In the Dual Monarchy itself however, Emperor Franz Josef seemed like he had almost wished Ferdinand died instead of Sophie. Ironically the Archduke wanted to give more representation to the South Slavs of the Austro-Hungarian Empire. These reformist ideas had always been a nuisance to Franz Joseph and the Austro-Hungarian court. However, he had allies in his endeavor against the Serbs, Conrad Von Hotzendorff and many in the Austrian Parliament allied with the Archduke. Ferdinand had been the Serbian’s greatest ally in the Empire, and all the warmongers had to do was say, “He was their only ally, look at what they did to him! What do you think they will do to us?. In the end Franz Joseph was convinced. The Hungarian Parliament was strongly against any annexations, and thus the Austrian parliament reluctantly promised to not annex a millimeter of Serbian land. It was now July 5th, and Feridnand only needed to consult the Germans for support. After a consultation with his long time friend, Kaiser Wilhelm, The Archduke and the Austrian Army agreed to the “Halt In Belgrade” plan, the Austrians would only occupy Belgrade, and then start negotiations..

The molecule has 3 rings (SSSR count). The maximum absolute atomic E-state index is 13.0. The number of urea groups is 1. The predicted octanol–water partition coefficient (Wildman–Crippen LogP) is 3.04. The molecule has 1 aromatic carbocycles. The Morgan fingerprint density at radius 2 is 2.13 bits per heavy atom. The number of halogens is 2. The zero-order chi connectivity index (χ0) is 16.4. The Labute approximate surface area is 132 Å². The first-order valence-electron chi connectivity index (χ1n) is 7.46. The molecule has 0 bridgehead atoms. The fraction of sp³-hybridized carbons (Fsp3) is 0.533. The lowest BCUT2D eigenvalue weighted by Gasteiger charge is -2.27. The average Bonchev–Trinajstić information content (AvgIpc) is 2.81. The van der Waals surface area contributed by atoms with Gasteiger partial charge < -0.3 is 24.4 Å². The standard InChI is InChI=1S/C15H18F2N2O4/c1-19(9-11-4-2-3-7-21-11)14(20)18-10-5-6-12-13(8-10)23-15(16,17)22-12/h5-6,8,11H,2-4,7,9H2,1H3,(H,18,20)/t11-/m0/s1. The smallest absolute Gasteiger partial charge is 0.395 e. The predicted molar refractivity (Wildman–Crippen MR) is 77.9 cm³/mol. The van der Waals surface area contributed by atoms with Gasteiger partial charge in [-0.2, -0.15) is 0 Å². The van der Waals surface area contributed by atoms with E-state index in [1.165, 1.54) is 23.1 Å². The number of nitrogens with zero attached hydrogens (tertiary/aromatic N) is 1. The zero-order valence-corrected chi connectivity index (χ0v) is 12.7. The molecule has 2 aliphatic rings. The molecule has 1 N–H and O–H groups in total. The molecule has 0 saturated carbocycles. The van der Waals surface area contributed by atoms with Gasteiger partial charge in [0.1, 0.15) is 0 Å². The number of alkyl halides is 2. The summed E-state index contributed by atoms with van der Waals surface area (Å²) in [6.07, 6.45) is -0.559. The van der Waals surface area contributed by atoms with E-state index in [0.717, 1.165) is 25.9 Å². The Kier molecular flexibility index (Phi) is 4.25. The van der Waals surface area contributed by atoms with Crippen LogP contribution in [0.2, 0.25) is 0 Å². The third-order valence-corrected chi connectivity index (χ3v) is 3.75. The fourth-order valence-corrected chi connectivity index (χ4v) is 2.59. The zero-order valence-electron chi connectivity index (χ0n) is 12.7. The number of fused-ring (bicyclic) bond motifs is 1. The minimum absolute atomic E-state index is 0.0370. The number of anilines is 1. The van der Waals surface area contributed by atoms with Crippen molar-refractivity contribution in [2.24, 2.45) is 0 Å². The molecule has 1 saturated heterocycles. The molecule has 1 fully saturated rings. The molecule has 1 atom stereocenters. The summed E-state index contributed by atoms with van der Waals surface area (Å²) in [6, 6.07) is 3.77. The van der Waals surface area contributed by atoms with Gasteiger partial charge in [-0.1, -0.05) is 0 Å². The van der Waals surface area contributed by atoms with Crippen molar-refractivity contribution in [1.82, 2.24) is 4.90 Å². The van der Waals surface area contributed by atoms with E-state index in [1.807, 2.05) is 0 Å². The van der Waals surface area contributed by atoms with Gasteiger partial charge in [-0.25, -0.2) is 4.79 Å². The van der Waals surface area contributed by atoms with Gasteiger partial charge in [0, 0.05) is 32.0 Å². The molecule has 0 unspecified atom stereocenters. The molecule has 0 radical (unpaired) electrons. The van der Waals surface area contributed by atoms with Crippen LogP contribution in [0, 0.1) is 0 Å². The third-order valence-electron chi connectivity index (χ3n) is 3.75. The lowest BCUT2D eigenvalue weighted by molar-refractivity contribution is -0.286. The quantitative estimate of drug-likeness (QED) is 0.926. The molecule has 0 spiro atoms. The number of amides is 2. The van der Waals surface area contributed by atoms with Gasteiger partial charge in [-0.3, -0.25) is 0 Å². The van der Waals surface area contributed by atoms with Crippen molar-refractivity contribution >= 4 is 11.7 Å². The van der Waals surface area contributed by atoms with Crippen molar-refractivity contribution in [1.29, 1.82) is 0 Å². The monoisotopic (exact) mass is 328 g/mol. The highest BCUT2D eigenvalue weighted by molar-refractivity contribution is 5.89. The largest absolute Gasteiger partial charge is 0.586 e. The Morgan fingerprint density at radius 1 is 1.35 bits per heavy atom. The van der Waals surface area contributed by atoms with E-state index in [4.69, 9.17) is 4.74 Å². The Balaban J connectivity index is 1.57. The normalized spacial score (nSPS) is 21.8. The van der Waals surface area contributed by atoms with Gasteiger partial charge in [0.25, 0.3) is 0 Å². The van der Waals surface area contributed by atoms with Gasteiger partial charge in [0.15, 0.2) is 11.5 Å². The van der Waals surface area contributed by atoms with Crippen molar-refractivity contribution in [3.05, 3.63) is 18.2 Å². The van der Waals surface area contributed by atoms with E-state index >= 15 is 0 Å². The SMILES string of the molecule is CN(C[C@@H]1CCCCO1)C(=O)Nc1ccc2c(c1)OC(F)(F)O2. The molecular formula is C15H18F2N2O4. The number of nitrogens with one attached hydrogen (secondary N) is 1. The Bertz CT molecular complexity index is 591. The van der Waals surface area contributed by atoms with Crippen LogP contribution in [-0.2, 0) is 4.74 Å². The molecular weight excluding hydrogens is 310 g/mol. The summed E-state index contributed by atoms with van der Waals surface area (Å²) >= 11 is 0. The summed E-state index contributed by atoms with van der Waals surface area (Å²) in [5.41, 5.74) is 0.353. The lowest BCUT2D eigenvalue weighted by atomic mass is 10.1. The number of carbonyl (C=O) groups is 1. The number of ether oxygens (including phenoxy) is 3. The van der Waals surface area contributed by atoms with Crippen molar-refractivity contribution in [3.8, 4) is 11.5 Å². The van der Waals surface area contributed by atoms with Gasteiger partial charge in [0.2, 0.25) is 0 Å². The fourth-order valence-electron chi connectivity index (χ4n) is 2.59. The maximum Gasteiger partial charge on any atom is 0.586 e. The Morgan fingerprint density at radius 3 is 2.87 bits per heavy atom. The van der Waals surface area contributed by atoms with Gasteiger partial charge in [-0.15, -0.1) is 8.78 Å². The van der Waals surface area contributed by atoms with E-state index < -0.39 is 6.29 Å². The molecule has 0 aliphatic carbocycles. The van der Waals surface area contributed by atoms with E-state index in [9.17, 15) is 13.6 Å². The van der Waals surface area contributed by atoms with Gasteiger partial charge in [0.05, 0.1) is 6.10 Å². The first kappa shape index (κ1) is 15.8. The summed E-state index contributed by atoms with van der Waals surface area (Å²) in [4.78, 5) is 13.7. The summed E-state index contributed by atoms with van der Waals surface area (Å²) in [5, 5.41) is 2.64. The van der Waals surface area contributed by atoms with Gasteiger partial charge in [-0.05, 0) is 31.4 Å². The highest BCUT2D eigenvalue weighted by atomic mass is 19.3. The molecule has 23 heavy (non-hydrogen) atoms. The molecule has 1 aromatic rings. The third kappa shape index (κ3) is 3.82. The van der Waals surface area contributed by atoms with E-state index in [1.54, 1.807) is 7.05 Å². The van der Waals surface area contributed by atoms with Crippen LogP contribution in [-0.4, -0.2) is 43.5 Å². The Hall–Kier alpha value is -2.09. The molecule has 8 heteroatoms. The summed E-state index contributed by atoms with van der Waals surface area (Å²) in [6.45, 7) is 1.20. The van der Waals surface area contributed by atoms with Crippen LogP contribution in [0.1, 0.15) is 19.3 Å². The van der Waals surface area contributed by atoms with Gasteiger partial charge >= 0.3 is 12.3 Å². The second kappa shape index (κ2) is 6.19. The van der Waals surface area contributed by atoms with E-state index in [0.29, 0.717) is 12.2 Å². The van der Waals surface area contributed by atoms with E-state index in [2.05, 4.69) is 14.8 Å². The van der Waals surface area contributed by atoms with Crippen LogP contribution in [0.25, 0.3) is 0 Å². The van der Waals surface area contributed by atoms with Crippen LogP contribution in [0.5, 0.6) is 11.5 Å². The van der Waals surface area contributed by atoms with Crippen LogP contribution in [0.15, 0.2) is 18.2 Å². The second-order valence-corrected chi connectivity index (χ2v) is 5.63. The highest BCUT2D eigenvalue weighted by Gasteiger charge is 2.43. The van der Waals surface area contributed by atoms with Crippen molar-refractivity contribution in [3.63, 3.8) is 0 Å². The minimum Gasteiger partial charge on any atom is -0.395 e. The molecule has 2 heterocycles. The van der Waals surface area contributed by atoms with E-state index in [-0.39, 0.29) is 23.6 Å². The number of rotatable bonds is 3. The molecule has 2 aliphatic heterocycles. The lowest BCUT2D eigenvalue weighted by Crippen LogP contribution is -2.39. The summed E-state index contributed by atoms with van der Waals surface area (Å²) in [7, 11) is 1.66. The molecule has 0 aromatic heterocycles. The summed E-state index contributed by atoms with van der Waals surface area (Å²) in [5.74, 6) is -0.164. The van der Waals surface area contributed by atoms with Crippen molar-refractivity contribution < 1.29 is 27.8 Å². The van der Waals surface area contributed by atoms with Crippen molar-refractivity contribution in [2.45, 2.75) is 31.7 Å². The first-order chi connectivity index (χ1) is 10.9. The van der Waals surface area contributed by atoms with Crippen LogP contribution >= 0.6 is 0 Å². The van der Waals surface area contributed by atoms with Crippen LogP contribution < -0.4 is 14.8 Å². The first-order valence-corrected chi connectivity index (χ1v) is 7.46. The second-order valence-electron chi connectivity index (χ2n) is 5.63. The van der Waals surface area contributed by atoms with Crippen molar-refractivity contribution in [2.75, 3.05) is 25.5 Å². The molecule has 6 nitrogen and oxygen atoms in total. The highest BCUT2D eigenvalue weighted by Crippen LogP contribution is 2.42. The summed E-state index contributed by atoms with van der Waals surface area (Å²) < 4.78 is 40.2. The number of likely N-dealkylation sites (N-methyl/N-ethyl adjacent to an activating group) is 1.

Almost every European leader was invited to Sophie Of Huhenberg’s funeral. Franz Ferdinand gave a speech at the funeral “This cowardly act of terrorism, against the very idea of Monarchy, must not go unpunished! The Serbian Fanatics have committed a grave crime, against not only Austria, but the very Monarchic ideals which so many of the Great European nations are built upon.” - Archduke Franz Ferdinand, July 10th 1914. Austria had already started Mobilization efforts since July 3rd, and had mobilized three armies on the border by the 16th. On July 17th 1914, Austro Hungarian armies moved on Belgrade.
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Intresting beginning. So FF just go war against Serbia to avenge death of Sophie? And even quicker than Franz Joseph was ready in OTL.
The Archduke's Battle

The Archduke’s Battle

The March to War
The majority of the Austro-Hungarian army invaded Serbia through the Šumadija region west of Belgrade, intending to surprise the Serb forces and capture the capital swiftly. The Austrians quickly charge, moving fast along river valleys towards Belgrade.

A smaller Austro-Hungarian force crosses the Danube and Sava rivers in a surprise amphibious flanking maneuver aimed at taking Belgrade from the east. They secure several bridgeheads before Serb forces can react.